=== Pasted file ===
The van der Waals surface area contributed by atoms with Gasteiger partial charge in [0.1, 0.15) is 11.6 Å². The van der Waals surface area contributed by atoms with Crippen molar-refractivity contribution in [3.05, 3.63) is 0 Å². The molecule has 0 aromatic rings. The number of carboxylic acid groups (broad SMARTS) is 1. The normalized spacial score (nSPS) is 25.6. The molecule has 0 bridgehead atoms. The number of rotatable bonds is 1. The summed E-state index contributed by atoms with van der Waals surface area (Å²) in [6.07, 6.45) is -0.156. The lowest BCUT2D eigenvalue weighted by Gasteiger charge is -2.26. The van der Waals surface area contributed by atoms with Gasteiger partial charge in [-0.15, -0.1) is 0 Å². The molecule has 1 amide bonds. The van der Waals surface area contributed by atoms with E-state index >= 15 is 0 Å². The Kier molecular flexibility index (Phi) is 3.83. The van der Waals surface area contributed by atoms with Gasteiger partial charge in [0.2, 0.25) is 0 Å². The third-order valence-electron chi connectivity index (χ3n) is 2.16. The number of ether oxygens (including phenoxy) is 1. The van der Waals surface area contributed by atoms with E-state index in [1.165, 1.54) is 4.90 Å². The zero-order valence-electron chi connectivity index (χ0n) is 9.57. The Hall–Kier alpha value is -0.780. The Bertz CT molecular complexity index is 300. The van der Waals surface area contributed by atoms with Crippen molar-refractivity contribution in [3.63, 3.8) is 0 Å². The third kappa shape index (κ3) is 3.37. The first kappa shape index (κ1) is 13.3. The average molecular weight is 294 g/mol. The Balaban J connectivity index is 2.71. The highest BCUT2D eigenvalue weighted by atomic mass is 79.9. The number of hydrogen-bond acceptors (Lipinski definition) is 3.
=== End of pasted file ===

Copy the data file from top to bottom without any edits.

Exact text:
The van der Waals surface area contributed by atoms with Gasteiger partial charge in [0.1, 0.15) is 11.6 Å². The van der Waals surface area contributed by atoms with Crippen molar-refractivity contribution in [3.05, 3.63) is 0 Å². The molecule has 0 aromatic rings. The number of carboxylic acid groups (broad SMARTS) is 1. The normalized spacial score (nSPS) is 25.6. The molecule has 0 bridgehead atoms. The number of rotatable bonds is 1. The summed E-state index contributed by atoms with van der Waals surface area (Å²) in [6.07, 6.45) is -0.156. The lowest BCUT2D eigenvalue weighted by Gasteiger charge is -2.26. The van der Waals surface area contributed by atoms with Gasteiger partial charge in [-0.15, -0.1) is 0 Å². The molecule has 1 amide bonds. The van der Waals surface area contributed by atoms with E-state index >= 15 is 0 Å². The Kier molecular flexibility index (Phi) is 3.83. The van der Waals surface area contributed by atoms with Gasteiger partial charge in [0.2, 0.25) is 0 Å². The third-order valence-electron chi connectivity index (χ3n) is 2.16. The number of ether oxygens (including phenoxy) is 1. The van der Waals surface area contributed by atoms with E-state index in [1.165, 1.54) is 4.90 Å². The zero-order valence-electron chi connectivity index (χ0n) is 9.57. The Hall–Kier alpha value is -0.780. The Bertz CT molecular complexity index is 300. The van der Waals surface area contributed by atoms with Crippen molar-refractivity contribution in [3.63, 3.8) is 0 Å². The third kappa shape index (κ3) is 3.37. The first kappa shape index (κ1) is 13.3. The average molecular weight is 294 g/mol. The Balaban J connectivity index is 2.71. The highest BCUT2D eigenvalue weighted by atomic mass is 79.9. The number of hydrogen-bond acceptors (Lipinski definition) is 3.